Ted Koppel, Bill O'Reilly, and Larry King
Ted Koppel, Bill O'Reilly, and Larry King -- A look at the TV journalists's latest books
Ted Koppel, Bill O’Reilly, and Larry King
Tom Brokaw’s The Greatest Generation and Peter Jennings’s The Century became huge best-sellers in part because the NBC and ABC anchormen’s omniscient personas translated naturally to the pages of history books. ABC’s Ted Koppel, Fox News Channel’s Bill O’Reilly, and CNN’s Larry King personify a different kind of TV journalist. As hosts of interview shows, their strength lies in questioning guests — which makes their attempts to go solo with collections of topical musings trickier propositions.
With Off Camera: Private Thoughts Made Public, Nightline interrogator Koppel publishes his 1999 journal, promising to reveal ”opinions I would never express on the air.” On that count, he delivers. The jaw-droppingly blunt observations begin on Jan. 1, when he predicts Clintonites will ”ram the rockets’ red glare up the asses of the right-wing fanatics” trying to impeach the President. He’s equally withering in his criticism of Clinton, whom he terms a ”horny philanderer” who dragged the country through a ”trashy spectacle.”
Whether or not a normally cool-headed journalist should be making such inflammatory statements is a question for the Brill’s Content crowd, but they’re undeniably titillating peeks beneath Koppel’s famously bad coif. If only more of Off Camera were this entertaining. Many of the entries deal with such mundane matters as grocery shopping (”The Giant has a sale on Cap’n Crunch cereal today”) and shoddy airline and phone-company service.
Worse, he obsessively wrings his hands over Americans’ lack of concern for foreign issues, droning on for days on end about far-flung conflicts (he spends much of April and May overanalyzing the U.S.’ role in Kosovo). After the networks fail to provide live prime-time coverage of an earthquake in Turkey, he grouses that ”neither Princess Di nor JFK Jr. was among the dead or injured, so I suppose the two thousand or more dead Turks are of insufficient interest.” It’s a fair point but one he runs into the ground. Koppel offers his own most accurate critique when he writes, ”I’m beginning to sink into old-fartism.”
Still, I’ll take an old fart over a ”pain in the rear,” which is how Bill O’Reilly aptly describes himself in the surprise best-seller The O’Reilly Factor: The Good, the Bad, and the Completely Ridiculous in American Life. This ”cocky bastard” (again, his words) claims that unlike his Fox News show, his book will have no commercials, yet he’s constantly interrupting this choppy compendium of random rants with plugs for himself. He takes credit for creating the TV newsmag genre with his stint as anchor of the syndicated tabloid show Inside Edition: ”Following the television rule that a successful program inspires ten clones, the networks jumped in with Dateline, 48 Hours, and so forth.” What he fails to mention is that 48 Hours — not to mention 60 Minutes, 20/20, and A Current Affair — predated Edition.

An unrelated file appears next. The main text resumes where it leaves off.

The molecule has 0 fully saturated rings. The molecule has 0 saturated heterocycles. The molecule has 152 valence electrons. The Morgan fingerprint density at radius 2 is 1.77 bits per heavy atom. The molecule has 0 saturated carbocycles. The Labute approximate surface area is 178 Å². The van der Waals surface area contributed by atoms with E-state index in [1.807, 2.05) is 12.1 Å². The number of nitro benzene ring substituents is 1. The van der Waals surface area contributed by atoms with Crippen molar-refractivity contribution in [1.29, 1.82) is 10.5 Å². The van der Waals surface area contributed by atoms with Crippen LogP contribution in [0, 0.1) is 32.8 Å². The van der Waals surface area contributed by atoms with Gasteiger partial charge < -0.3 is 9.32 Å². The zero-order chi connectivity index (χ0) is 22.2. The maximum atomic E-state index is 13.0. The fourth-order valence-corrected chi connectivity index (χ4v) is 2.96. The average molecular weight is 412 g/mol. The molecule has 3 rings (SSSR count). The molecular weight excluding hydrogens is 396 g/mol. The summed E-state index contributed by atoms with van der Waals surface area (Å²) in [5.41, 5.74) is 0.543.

O’Reilly correctly promotes himself as an equal-opportunity attack dog; he rips into the Rev. Jesse Jackson and Sen. Jesse Helms with similar abrasiveness. But for every smart remark (he decries the proliferation of ”silly gas-guzzling SUVs”), he makes another stupid one (”the women who drive them are especially crazed”). And the same guy who foists his fantasies about Sarah Michelle Gellar, Tyra Banks, and Connie Chung upon us lectures gays to keep their sexuality to themselves (”Dykes on bikes? Take a hike!”). No wonder Dr. Laura gave this jerk a blurb.
The anti-O’Reilly, Larry King often gets bashed for tossing softball questions, but it becomes clear that all of his sucking up gets guests to let their guard down in Anything Goes! What I’ve Learned from Pundits, Politicians, and Presidents. The CNN schmoozer shares a number of telling anecdotes about his encounters with Clinton. During a 1995 commercial break, the Prez quizzed King about his dating life. Informed that he was seeing several women (including Regis’ ex-cohost Cindy Garvey and Marcia Clark’s assistant Suzanne Chiles), the Big Creep admits, ”I admire your flexibility.”
King also sheds light on John F. Kennedy (who forgave him for a 1958 fender bender in exchange for his 1960 vote), George W. Bush and John McCain (after moderating a chilly debate between the GOP candidates, King concludes, ”These guys didn’t like each other”), and Marlon Brando, who notoriously kissed King on the lips after a 1994 interview (”I’ve never done that with a man on the first date,” King quips). As he does on Larry King Live, the Suspendered One keeps the focus squarely on the guests in Anything Goes! And in the end, isn’t that what makes a good host?
Off Camera: B-
The O’Reilly Factor: C-
Anything Goes!: B+